Château de Villandry

Villandry, France

The Château de Villandry is a castle-palace located in Villandry, in the département of Indre-et-Loire. The lands where an ancient fortress once stood were known as Colombier until the 17th century. Acquired in the early 16th century by Jean Le Breton, France's Controller-General for War under King Francis I, a new château was constructed around the original 14th-century keep where King Philip II of France once met Richard I of England to discuss peace. It is also known for its beautiful gardens.

The château remained in the Le Breton family for more than two centuries until it was acquired by the Marquis de Castellane. During the French Revolution the property was confiscated and in the early 19th century, Emperor Napoleon acquired it for his brother Joseph Bonaparte.

In 1906, Joachim Carvallo purchased the property and poured an enormous amount of time, money and devotion into repairing it and creating what many consider to be the most beautiful gardens anywhere. Its famous Renaissance gardens include a water garden, ornamental flower gardens, and vegetable gardens. The gardens are laid out in formal patterns created with low box hedges. In 1934, Château de Villandry was designated a Monument historique. Like all the other châteaux of the Loire Valley, it is a World Heritage Site.

Still owned by the Carvallo family, the Château de Villandry is open to the public and is one of the most visited châteaux in France; in 2007 the château received about 330,000 visitors.

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Details

Founded: 1532
Category: Castles and fortifications in France

Rating

4.6/5 (based on Google user reviews)

User Reviews

Phil Manton (17 months ago)
Not sure if I should rate this. Only stopped for a drink in the village on the way through, but it looks and feels great. The coffee was good too
Veste Mocoso (2 years ago)
Beautiful castle and perfect gardens to spend few hours in. We walked them all. They're not too big (as compared to, say, Versailles). We went there in the fall and it was a little hot still. I wouldn't go in the summer but I will admire who has! We couldn't avoid not thinking of how they can maintain those amazing and colorful gardens. You have to go up to the forest and take a look at the gardens from there. This is one of those places just to be, not to spend your time taking pictures. You can see the pictures online at any time. Enjoy your trip!
Debbie R (2 years ago)
We visited this place to celebrate my mom's birthday. She loves gardens and everything plant related! Even our toddler had fun. Needless to say it was the perfect birthday gift for her. We started with a tour of the Chateau de Villandry and finished off our visit with it's beautifully manicured flower and vegetable gardens. I must say this the Chateau de Villandry is lovely but we were most impressed by its magnificent gardens. The gardens of the Chateau de Villandry is definitely one to see if your planning to take a trip to the Loire Valley while visiting France! It will not disappoint and is great for all ages.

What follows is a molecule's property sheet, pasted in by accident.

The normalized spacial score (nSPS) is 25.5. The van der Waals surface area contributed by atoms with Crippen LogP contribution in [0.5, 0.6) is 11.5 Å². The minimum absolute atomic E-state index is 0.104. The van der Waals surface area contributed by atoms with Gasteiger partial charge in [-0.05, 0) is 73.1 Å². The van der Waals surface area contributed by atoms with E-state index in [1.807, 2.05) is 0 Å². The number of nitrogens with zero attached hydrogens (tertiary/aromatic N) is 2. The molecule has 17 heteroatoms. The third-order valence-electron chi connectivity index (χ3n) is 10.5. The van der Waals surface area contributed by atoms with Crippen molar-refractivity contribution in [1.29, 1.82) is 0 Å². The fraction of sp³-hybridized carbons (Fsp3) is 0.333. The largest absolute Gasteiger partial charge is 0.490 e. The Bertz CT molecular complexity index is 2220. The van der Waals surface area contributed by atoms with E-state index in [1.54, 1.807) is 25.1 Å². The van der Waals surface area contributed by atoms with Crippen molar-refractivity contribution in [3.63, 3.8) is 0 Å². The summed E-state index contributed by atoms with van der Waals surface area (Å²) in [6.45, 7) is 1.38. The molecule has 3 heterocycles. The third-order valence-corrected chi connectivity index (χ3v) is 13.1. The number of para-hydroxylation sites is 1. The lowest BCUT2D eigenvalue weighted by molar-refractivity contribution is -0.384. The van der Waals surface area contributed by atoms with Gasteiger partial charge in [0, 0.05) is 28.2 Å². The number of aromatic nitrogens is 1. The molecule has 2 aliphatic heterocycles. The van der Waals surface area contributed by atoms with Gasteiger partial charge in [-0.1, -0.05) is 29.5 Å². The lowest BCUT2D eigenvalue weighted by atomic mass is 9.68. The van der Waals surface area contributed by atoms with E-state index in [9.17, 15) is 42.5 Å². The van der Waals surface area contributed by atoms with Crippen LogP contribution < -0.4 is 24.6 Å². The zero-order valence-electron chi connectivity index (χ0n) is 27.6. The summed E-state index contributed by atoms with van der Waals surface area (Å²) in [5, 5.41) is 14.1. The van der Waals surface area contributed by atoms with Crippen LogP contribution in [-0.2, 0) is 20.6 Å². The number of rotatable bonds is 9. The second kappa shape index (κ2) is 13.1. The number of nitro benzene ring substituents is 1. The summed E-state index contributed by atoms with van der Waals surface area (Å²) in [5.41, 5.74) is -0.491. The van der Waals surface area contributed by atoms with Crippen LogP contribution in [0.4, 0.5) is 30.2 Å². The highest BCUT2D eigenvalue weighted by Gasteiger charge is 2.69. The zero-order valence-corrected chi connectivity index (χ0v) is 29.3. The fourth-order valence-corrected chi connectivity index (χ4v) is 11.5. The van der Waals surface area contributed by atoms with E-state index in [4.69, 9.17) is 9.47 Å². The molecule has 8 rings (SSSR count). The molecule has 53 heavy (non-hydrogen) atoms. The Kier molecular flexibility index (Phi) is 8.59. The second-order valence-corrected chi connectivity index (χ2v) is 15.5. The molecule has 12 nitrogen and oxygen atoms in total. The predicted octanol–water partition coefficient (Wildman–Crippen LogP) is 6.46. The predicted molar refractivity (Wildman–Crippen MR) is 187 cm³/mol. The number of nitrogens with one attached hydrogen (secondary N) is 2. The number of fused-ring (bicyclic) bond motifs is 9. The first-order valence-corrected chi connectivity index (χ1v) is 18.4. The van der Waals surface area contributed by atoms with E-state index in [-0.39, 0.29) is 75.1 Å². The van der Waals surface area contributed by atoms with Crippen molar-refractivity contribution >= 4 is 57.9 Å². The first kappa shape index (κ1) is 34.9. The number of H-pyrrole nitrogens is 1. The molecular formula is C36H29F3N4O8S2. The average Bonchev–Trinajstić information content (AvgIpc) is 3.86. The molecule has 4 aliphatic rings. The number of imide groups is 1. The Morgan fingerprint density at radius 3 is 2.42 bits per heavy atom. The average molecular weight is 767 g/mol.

brian herzog (2 years ago)
Even in autumn, the gardens are spectacular. And there are no crowds. It seems a fair trade to get a bit less color in return for not having to fight your way through the hordes. If you enjoy gardens of any type, you must visit this chateau.
Bez Stone (2 years ago)
For families : we loved this one! We opted not to go inside (there are only so many castles kids want to walk before they all start looking the same) and spent an hour or two running around the incredible gardens. One of our faves!
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In 1151 King Konrad III ended a dispute over who should inherit Cochem Castle by laying siege to it and taking possession of it himself. That same year it became an official Imperial Castle (Reichsburg) subject to imperial authority. In 1282 it was Habsburg King Rudolf’s turn, when he conquered the Reichsburg Cochem and took it over. But just 12 years later, in 1294, the newest owner, King Adolf of Nassau pawned the castle, the town of Cochem and the surrounding region in order to finance his coronation. Adolf’s successor, Albrecht I, was unable to redeem the pledge and was forced to grant the castle to the archbishop in nearby Trier and the Electorate of Trier, which then administered the Reichsburg continuously, except for a brief interruption when Trier’s Archbishop Balduin of Luxembourg had to pawn the castle to a countess. But he got it back a year later.

The Electorate of Trier and its nobility became wealthy and powerful in large part due to the income from Cochem Castle and the rights to shipping tolls on the Moselle. Not until 1419 did the castle and its tolls come under the administration of civil bailiffs (Amtsmänner). While under the control of the bishops and electors in Trier from the 14th to the 16th century, the castle was expanded several times.

In 1688 the French invaded the Rhine and Moselle regions of the Palatinate, which included Cochem and its castle. French troops conquered the Reichsburg and then laid waste not only to the castle but also to Cochem and most of the other surrounding towns in a scorched-earth campaign. Between that time and the Congress of Vienna, the Palatinate and Cochem went back and forth between France and Prussia. In 1815 the western Palatinate and Cochem finally became part of Prussia once and for all.

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